My friend’s experience, however, was incredibly different than mine. I thought this movie would scar him since the closest thing he watched to a horror movie was Joker but ironically he was almost untouched by this movie. Me being understandably in shock kept asking him questions but he just wasn’t scared or uncomfortable. I then sent him the behind-the-scenes footage and explained some certain shots and scenes and while it didn’t completely change his view, he did admit that it did help make the movie much scarier. Horror is understandably subjective, what scares me might not scare you. Some people prefer jumpscare movies over slow, tension-building horror movies but The Shining is the rare exception in the sense that in some shape or form, this movie gets under your skin and terrifies you one way or another. To me, the imagery and score were the most unsettling but for example, to my friend, the ambiguity and hidden references/foreshadowing creeped him out.
Stanley Kubrick directs the hell out of this movie. Watching him decide what a shot will look like or how a scene needs to be approached, it was simply fascinating. This Shining is very much a movie which is crafted in a way where every shot, frame and object is planned and thought out with ridiculous detail. This must be what directors think of when they think of a perfectly directed movie. The casting of Jack Nicholson and Shelley Duvall was perfect. Fun fact about me, I thought I would hate this movie because based on the clips I had seen of Nicholson in this movie, I thought I wouldn’t take him seriously because of his over-the-top performance. Gladly that wasn’t the case as from his first scene (the interview) Nicholson makes Jack an incredibly off-putting character based on his exaggerating faces and deadpan delivery. Duvall also brings an amazing performance to the movie and I am shocked to see how underrated Wendy is as a female horror icon. She’s smart, thinks rationally and took care of her son while her husband was, well you know. Danny Lloyd gives an eerily amazing performance as Danny. He was just six years old but whenever “Tony” came into the picture, he freaked me out.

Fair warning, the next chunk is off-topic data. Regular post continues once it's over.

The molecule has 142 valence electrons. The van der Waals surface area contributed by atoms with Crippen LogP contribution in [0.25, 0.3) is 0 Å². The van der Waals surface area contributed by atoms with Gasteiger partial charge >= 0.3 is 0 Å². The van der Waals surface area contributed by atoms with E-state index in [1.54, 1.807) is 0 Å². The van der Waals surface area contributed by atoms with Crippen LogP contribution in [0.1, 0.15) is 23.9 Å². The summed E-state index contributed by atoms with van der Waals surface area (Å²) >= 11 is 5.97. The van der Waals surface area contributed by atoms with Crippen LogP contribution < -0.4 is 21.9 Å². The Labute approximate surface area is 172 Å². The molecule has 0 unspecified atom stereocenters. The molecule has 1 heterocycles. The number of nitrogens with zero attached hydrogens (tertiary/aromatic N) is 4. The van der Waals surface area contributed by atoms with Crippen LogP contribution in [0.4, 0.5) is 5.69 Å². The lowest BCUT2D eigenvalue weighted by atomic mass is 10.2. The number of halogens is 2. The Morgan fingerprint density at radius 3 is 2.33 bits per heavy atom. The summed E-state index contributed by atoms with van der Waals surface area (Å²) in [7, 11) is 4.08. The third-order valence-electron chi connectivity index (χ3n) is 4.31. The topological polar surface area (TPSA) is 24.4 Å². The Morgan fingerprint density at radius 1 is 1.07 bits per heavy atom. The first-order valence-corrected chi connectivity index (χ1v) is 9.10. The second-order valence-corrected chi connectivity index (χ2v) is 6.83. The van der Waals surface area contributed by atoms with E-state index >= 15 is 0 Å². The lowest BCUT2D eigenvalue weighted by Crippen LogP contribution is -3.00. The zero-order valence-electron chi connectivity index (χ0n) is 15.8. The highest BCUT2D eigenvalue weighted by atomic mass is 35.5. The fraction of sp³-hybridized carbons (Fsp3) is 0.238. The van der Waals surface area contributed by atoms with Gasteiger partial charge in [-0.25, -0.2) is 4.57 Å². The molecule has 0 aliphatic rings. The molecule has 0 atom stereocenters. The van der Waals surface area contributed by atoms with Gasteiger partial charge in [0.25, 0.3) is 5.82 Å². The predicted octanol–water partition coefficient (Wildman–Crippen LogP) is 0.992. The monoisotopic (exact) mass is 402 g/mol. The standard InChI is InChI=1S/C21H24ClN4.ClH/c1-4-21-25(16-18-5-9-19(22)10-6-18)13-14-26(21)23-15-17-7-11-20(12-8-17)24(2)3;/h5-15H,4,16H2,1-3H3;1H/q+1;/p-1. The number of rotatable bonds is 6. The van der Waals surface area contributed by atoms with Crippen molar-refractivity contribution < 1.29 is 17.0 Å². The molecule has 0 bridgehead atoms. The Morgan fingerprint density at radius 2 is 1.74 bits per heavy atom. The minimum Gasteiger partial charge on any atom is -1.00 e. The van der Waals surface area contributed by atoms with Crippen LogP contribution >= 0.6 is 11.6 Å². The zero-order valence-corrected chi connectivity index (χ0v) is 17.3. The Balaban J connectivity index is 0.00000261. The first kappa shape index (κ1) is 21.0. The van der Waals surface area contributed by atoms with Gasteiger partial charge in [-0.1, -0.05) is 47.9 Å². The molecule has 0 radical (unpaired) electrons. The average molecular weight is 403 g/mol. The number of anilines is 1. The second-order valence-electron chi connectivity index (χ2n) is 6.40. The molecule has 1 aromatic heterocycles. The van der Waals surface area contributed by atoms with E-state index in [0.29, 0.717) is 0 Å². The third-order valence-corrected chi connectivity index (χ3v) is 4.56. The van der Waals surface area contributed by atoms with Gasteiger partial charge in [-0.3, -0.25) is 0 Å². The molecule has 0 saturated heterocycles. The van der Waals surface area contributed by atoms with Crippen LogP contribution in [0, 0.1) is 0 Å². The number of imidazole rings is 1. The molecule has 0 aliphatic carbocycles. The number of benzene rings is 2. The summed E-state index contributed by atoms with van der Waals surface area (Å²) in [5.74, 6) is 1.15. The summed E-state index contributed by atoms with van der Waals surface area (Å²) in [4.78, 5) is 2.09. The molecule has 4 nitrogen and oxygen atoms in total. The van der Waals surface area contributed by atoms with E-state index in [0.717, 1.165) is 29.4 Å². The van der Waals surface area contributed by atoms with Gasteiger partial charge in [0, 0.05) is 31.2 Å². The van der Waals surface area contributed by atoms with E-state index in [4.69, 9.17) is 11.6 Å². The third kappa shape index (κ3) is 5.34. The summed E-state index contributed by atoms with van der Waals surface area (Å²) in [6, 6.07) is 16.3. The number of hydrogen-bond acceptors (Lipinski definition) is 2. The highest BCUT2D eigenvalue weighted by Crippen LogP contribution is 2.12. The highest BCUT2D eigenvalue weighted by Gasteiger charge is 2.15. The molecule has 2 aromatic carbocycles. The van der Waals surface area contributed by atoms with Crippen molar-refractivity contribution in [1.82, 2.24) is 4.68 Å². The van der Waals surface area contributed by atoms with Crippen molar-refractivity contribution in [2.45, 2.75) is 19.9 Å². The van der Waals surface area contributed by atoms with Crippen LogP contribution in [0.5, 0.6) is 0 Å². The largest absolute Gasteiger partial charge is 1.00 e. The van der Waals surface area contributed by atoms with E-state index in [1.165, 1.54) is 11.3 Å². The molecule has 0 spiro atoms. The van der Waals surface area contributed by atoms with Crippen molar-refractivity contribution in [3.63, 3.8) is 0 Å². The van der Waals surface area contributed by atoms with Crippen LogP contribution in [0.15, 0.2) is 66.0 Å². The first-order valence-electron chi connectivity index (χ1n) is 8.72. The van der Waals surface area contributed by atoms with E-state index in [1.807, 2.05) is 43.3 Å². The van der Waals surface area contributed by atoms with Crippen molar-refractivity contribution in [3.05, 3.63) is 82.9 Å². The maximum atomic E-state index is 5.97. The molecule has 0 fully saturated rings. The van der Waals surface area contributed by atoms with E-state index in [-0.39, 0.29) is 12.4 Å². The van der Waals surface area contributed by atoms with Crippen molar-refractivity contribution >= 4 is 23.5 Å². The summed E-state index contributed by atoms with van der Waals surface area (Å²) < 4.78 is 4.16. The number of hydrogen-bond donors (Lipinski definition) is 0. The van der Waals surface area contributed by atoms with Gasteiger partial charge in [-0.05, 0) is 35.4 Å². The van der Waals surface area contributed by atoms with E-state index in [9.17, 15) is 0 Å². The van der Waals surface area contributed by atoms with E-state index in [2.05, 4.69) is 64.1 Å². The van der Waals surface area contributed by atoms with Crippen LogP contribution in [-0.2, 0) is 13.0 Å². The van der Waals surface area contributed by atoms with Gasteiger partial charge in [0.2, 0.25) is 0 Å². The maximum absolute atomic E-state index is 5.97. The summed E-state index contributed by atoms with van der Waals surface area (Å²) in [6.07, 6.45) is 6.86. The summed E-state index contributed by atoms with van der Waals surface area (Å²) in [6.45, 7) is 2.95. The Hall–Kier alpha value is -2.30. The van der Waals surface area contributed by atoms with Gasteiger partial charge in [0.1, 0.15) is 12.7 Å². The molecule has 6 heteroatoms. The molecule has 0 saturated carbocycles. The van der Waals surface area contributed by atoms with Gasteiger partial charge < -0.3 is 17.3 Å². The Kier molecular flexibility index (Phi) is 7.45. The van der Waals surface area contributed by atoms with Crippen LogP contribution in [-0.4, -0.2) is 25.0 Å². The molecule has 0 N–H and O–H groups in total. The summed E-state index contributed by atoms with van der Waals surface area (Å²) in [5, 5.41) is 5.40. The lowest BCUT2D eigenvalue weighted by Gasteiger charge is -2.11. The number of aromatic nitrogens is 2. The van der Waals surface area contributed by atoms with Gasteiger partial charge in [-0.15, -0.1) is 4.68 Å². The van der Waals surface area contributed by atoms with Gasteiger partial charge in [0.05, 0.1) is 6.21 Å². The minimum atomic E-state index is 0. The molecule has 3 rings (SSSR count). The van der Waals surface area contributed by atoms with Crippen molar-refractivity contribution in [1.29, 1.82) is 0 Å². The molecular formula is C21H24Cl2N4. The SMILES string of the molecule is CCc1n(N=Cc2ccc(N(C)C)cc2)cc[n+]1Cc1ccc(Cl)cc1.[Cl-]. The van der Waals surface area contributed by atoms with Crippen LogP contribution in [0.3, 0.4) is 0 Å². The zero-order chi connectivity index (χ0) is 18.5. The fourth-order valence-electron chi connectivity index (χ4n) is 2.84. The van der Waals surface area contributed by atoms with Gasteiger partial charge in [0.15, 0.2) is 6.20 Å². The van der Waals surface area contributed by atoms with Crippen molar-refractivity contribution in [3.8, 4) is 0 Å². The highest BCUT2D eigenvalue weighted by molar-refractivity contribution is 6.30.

While this movie is near-perfection, I do have some problems or issues. It might be because it was my first viewing but the second act dragged a bit, especially around the time Jack enters The Gold Room. Again, this was just from my first viewing, I don’t know if that will change upon repeat viewings. Another issue I have has to do with Jack’s sanity. The movie never makes it clear if Jack suffers from mental health issues. He seems fine in the first act but when a month passes he is already starting to lose it. We didn’t get to see the journey from sanity to insanity if there ever was one, to begin with.
Overall Stanley Kubrick’s The Shining rightfully earns a spot as one of the most influential and iconic horror movies of all time. With masterful direction from Kubrick and iconic performances from Nicholson and Duvall, it’s hard to argue with that. With it’s mesmerizing and immersive cinematography, disturbing imagery and haunting score there is truly something for everyone to be afraid of. It’s incredible legacy of keeping fans speculating about hidden references and especially that ending will keep fans longing to return to The Overlook Hotel forever and ever.